Preservice Teachers Noticing and Positioning Students as “Knowers” in Equitable Scientific Argumentation-Based Discussions

Preservice Teachers Noticing and Positioning Students as “Knowers” in Equitable Scientific Argumentation-Based Discussions

Copyright: © 2023 |Pages: 14
DOI: 10.4018/978-1-6684-8296-4.ch010
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This study investigated how preservice elementary teachers' (PSTs) noticed the discourse practices they used to position students and their scientific thinking as they engaged a group of student avatars in argumentation-based simulated discussions. Using qualitative methods, 82 teaching reflections from 28 PSTs were analyzed. Findings indicate that in most reflections (66%), the PSTs were able to support co-construction of knowledge in the Mursion ® simulations. A further 28% of the reflections indicated that one student was positioned as a “knower,” suggesting the beginning of power shifts within the classroom discussions. In just 6% of the reflections, the teacher was the person responsible for constructing knowledge. These findings suggest that simulations may provide PSTs with opportunities to practice positioning students as capable of explaining and questioning one another's ideas, and to develop teachers' skills to notice the discourse practices they use to build collective consensus in argumentation-based discussions.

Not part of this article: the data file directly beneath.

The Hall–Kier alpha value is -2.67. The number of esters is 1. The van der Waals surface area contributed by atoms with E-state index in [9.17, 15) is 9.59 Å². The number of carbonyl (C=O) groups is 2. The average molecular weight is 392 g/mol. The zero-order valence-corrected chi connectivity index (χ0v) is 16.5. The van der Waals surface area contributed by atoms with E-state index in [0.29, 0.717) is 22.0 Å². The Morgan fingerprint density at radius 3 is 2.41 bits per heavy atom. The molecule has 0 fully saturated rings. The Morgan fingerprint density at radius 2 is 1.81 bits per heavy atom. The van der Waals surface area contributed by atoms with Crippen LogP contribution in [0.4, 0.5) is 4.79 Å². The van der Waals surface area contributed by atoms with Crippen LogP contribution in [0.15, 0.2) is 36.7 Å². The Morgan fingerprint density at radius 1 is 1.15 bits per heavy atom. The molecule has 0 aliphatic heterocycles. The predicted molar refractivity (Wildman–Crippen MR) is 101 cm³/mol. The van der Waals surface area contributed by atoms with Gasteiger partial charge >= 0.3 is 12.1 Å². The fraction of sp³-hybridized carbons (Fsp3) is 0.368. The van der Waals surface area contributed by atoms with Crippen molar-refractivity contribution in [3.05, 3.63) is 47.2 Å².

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A growing body of research has drawn attention to the ways that students from low-income communities, students of color, and students who speak first languages other than English have had limited access to equitable and meaningful opportunities to learn in science (Bang et al., 2017; Haverly et al., 2020). This research has shown that classroom discourse practices, in particular, have reinforced the status quo in terms of whose culture is privileged and who has power (Bang et al., 2017; McDuffie et al., 2014; Shah & Coles, 2020; van Es et al., 2017; Yerrick & Gilbert, 2011). To create more equitable opportunities for students, teachers should learn to notice for equity (van Es et al., 2017) and attend to the kinds of discourse practices they use that do or do not promote equitable instruction. Research on noticing for equity has focused on teacher noticing related to a variety of foci: students’ classroom participation (van Es et al., 2017; Wager, 2014), teachers’ deficit views of student thinking (Chao et al., 2014), students’ multiple knowledge bases that include cultural, home, and community-based knowledge (Turner et al., 2012), and student strengths from marginalized communities (Louie, 2018). When teachers notice, they attend to a noteworthy interaction in their instruction, interpret it by assigning meaning to what they see, and then respond by deciding what to do next (Jacobs et al., 2010). When we use “noticing” in this chapter, we refer to what preservice teachers (PSTs) are attending to, and how they interpret and respond to what they see when they reflect on videos of their instruction. In particular, we are interested in the ways they attend to and position themselves and their students in their science instruction. While much teacher noticing research focuses on teachers’ attention to student thinking (Benedict-Chambers & Aram, 2017; Goldsmith & Seago, 2011; Jacobs et al., 2010; Sherin & Han, 2004; van Es & Sherin, 2008); in this chapter, we extend this work by examining how PSTs observe (i.e., attend to) and understand (i.e., interpret) the discourse practices they use to position students and their thinking.

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